Connie Galambos Malloy was appointed program director for the California Democracy program in January 2015. She served as senior program officer for the California Democracy program from 2012–2014. As program director, Connie leads the Foundation’s grantmaking in the areas of governance reforms, elections policies and practices, voter and civic engagement, and immigrant integration. As senior program officer, Connie was primarily engaged in voter and civic engagement grantmaking, leading projects such as the foundation’s Voter Outreach and Technology (VOTE) Initiative. She staffs Irvine’s Pay for Success Initiative, a partnership with the Nonprofit Finance Fund exploring a new approach to funding social services that is anticipated to improve outcomes and ultimately reduce costs. Additionally, Connie plays a lead role in the Community Leadership Project, a partnership to serve low-income and diverse communities in three regions with funding from the Hewlett, Irvine, and Packard foundations.
Connie currently serves as a commissioner for the first-ever California Citizens Redistricting Commission. In 2011, the commission oversaw implementation of Propositions 11 and 20 resulting in Assembly, Senate, Congressional, and Board of Equalization districts to guide elections for ten years. Connie’s interviews and articles on redistricting reform have been featured in such outlets as the San Francisco Chronicle, Univision, and KQED’s This Week in Northern California.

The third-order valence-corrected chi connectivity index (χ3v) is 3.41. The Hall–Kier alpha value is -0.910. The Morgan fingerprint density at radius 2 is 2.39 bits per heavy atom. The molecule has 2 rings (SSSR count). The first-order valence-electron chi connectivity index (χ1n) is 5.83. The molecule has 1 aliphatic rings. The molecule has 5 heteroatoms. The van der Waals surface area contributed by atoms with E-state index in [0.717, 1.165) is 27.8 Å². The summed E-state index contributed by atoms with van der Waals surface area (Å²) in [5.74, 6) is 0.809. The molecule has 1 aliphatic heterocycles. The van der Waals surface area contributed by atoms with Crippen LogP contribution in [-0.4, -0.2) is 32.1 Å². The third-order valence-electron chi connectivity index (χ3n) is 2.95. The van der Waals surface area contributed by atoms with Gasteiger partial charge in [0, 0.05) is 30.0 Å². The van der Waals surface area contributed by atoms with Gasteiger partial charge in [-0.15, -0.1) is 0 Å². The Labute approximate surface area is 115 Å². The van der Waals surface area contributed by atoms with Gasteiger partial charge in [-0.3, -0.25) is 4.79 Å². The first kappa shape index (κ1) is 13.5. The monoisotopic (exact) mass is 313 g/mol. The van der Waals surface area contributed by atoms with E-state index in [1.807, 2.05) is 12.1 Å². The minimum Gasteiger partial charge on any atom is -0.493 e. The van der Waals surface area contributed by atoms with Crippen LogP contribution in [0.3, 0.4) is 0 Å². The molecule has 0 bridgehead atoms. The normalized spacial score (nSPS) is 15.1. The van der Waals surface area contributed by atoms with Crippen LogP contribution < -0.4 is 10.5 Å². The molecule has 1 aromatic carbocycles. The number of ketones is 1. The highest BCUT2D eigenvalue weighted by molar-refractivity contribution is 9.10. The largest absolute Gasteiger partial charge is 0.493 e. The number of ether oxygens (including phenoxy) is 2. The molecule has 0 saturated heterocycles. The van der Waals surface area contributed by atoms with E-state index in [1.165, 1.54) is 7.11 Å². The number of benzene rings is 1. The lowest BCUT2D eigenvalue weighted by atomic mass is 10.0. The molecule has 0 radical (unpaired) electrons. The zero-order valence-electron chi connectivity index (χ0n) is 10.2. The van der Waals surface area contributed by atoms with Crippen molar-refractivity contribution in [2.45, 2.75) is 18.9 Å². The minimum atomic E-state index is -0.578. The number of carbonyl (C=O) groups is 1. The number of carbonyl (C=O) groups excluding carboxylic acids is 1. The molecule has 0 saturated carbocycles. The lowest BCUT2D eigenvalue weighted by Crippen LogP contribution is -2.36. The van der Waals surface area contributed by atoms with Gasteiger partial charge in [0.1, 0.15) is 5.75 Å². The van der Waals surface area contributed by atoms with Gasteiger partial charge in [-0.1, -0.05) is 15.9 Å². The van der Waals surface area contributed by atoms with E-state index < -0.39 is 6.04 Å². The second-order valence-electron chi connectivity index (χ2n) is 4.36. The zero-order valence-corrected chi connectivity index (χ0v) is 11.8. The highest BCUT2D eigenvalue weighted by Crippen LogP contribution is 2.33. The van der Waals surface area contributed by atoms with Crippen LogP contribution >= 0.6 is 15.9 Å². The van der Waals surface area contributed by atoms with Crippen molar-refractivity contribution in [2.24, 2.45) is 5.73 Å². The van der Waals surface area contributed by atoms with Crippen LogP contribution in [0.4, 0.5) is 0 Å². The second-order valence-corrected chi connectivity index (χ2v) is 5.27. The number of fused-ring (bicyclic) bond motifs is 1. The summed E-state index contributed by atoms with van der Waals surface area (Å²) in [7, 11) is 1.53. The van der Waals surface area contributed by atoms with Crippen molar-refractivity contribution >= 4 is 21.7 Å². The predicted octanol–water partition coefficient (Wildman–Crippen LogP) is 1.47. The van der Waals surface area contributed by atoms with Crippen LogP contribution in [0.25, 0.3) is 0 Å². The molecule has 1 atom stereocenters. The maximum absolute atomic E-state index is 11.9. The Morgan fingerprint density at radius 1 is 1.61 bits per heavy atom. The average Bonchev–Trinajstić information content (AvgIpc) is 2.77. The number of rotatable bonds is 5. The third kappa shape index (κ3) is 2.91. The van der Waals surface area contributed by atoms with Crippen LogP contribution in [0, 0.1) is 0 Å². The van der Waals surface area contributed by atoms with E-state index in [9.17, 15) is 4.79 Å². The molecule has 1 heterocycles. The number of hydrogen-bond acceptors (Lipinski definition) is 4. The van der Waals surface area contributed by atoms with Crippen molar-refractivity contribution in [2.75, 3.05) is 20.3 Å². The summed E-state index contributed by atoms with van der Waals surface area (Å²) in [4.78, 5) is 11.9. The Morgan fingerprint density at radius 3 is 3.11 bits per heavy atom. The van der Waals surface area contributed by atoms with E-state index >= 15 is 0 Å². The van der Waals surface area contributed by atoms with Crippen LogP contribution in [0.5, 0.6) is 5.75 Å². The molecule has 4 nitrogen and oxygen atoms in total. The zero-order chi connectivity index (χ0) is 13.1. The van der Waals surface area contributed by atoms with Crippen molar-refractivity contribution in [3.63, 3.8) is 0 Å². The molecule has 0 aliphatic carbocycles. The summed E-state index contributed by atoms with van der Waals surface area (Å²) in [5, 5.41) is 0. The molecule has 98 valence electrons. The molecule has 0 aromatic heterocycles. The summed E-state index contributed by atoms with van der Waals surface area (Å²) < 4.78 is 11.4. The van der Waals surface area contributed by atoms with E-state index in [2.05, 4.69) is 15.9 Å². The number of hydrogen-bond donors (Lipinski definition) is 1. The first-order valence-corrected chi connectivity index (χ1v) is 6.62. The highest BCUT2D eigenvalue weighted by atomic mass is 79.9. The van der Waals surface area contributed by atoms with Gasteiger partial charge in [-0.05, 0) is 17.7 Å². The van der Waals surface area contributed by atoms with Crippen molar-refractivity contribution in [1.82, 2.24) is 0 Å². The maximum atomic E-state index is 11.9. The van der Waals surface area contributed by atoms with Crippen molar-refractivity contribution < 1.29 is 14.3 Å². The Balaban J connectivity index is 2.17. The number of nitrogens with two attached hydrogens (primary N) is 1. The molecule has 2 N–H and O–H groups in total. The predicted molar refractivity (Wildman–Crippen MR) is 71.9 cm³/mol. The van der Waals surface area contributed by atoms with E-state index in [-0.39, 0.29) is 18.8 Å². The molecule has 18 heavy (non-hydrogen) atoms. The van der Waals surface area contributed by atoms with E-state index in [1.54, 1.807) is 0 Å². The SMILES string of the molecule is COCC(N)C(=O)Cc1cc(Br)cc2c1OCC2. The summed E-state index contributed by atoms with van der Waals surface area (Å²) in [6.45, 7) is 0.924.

Before joining Irvine, Connie served as senior director of programs for Urban Habitat, a nonprofit in Oakland, California. Connie directed Urban Habitat’s environmental justice work and helped develop the landmark Boards and Commissions Leadership Institute model. The institute was launched in 2009 to identify, train, place, and support low-income people and people of color for priority public-sector commissions throughout the San Francisco Bay Area. Prior to Urban Habitat, Connie led the Regional Sustainability Initiative at Redefining Progress. She started her career at the United Way in Riverside, California, as a Peace Corps volunteer in Bolivia, and as a U.S. Department of Housing and Urban Development fellow. She earned her master’s degree in city and regional planning from the University of California, Berkeley, and a bachelor’s degree in communications and Spanish from La Sierra University. In 2012, Connie was inducted into the Alameda County Women’s Hall of Fame for her environmental justice leadership. She previously served on the boards of the California Planning Foundation, American Planning Association’s California Chapter, and was a founding board member of AFAAD: Adopted & Fostered Adults of the African Diaspora.
Early this year, the James Irvine Foundation and Nonprofit Finance Fund launched the California Pay for Success Initiative to provide flexible funding and expert support for government and community leaders exploring opportunities to create Pay for Success agreements.Read the Story